Be Seeing You...Down The Road,

Rich "The Wanderman"

Wednesday, January 14, 2015

Aha! The Best Folding Handle Non-Stick Frying Pan I Have Ever Used In My RV!

    By now, everyone who reads these articles knows I love to cook "gourmet" meals in my RV. Having a great non-stick skillet is essential to making cooking a breeze and cleanup (which I HATE!) even easier. Of course, for me, storage is always a problem. I've seen lots of nesting pots and pans with removable handles, but they were either not secure or WAY too expensive for cookware that doesn't get used except on board the RV. Well, guess what, I found a solution!!! Read on.

Over the years, I've had every Teflon (Polytetrafluoroethylenecoated type I could find, and while they work well, you have to be careful not to scratch them. Once scratched, they become worse than useless. Add to that the fact that Teflon in your food can be toxic. Bad Mojo! Well, I randomly came across a solution! I was in a national pharmacy store the other day. One that has general housewares and even a "As Seen On TV" section. On the bottom of that shelf was a folding handle pan that had an original price tag of $19.99. Now reduced to $9.99! How could I resist. Reading the label it was a new "miracle" coating that would stand up to the rigors of RV life. Did I mention the handle folds so you can store it easily? So, of course, I bought it.

Definitely NOT Grandma's Speckled Enamel Cookware!
Since it's the middle of Winter and the RV is covered, no chance I could cook in there for basic testing. Nowhere for the smoke to go and having your exhausts covered would be bad. I like breathing and I'm pretty sure you do too. I fired up the burners in the house and got to cooking. It worked! Even better than my "good" set of Teflon coated, name-brand pans. Astounding! I made eggs without butter, oil, or other shortening. No cooking spray either. they just cooked and slid right out. Can't wait to try it on my "One Skillet Breakfasts!" I know I'm sounding like a late night infomercial, but I was impressed. The finish reminds me of my great-grandmother's enamel speckled cookware.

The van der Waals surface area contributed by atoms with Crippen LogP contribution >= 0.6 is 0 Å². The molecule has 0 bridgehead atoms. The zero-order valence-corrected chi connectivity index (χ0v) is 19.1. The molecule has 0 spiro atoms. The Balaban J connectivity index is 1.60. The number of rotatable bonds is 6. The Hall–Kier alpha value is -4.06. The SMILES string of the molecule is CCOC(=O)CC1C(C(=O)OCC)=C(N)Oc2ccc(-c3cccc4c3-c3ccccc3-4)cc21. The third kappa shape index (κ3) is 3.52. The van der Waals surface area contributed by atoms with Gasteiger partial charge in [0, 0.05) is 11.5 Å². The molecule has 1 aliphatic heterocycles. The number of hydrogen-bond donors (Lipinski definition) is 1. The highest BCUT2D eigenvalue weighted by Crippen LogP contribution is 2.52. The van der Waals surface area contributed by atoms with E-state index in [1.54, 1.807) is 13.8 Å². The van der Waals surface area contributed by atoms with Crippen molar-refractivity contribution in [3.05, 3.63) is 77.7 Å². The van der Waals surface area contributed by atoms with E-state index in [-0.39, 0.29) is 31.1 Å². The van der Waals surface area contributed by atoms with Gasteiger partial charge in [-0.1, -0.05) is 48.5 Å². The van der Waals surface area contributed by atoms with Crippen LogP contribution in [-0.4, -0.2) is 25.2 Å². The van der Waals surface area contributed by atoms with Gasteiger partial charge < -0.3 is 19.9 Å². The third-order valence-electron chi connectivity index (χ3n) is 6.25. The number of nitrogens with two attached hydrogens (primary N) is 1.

No idea if this pan will stand the test of time, but I am going to replace my 10" Skillet in the RV with it for the upcoming season. I'll let you know how well it works in the long run. I did see a larger 12" one too.....maybe I can locate that one at half price too....

be Seeing You...Down The Road,

Rich "The Wanderman"

Wednesday, January 7, 2015

Getting Rid Of More Wires - Bluetooth Connections For Audio/Video Sound

    One of the nicest things about having an RV is the ability to have electronic entertainment at one's fingertips wherever you happen to be. In my RV I have several different types of media to play on my TV, lot's of sources for music (Satellite, DVD, MP3 files, AM/FM/XM/CD and the like) One issue with having so many sources, is the crazy number of wires you have to setup to get the sound into your speakers. A while back I swapped out my old dash mounted stereo for one equipped with a secondary rear input and Bluetooth. That allowed me to hide the wires from the entertainment system and also wirelessly connect my cellphone to it and use the stereo as an amplifier for sound and it's microphone for calls which is nifty especially when you are driving. Much easier to hear AND it's hands-free which is much safer. So now what?

Lots Of Devices!
I figured that was pretty cool to start with, I mean no wires running from my phone to the stereo. You simply "PAIR" them together once and as long as Bluetooth is turned on, it will connect automatically.  Smartphones, Laptops, Netbooks, tablets, etc. often have Bluetooth, so you can use any of them to playback whatever you like through your stereo. Some even allow more than one device to be paired at the same time! Since I store 1000's of hours of content on my laptop, it made the perfect music device while travelling. I can (and have!) drive coast to coast and never hear the same song twice. Sound quality is great. When phone calls come in, you can answer them and the music mutes automatically. Then comes back on when you are done. No muss, no fuss! Just the way I like it.

What's the cost of something like this? Surprisingly inexpensive. I have seen MANY Bluetooth equipped car stereos out there for 99.00 dollars. You can get a nice name brand one for 179.95 at any big box store. Installation is pretty easy. They even have versions with large screens that you can plug rearview cameras into! And on some of them the screen is motorized, it comes out at the touch of a button and retracts when not in use! Way cool! Mine doesn't do that, I have a separate monitor for my backup camera. But it's still cool

Years ago, I remember car stereos with any real features costing hundreds if not thousands of dollars. Now you can do much more with much less. Sure beats my original 13" CRT TV wired to the front right speaker!

Be Seeing You...Down The Road,

Rich "The Wanderman"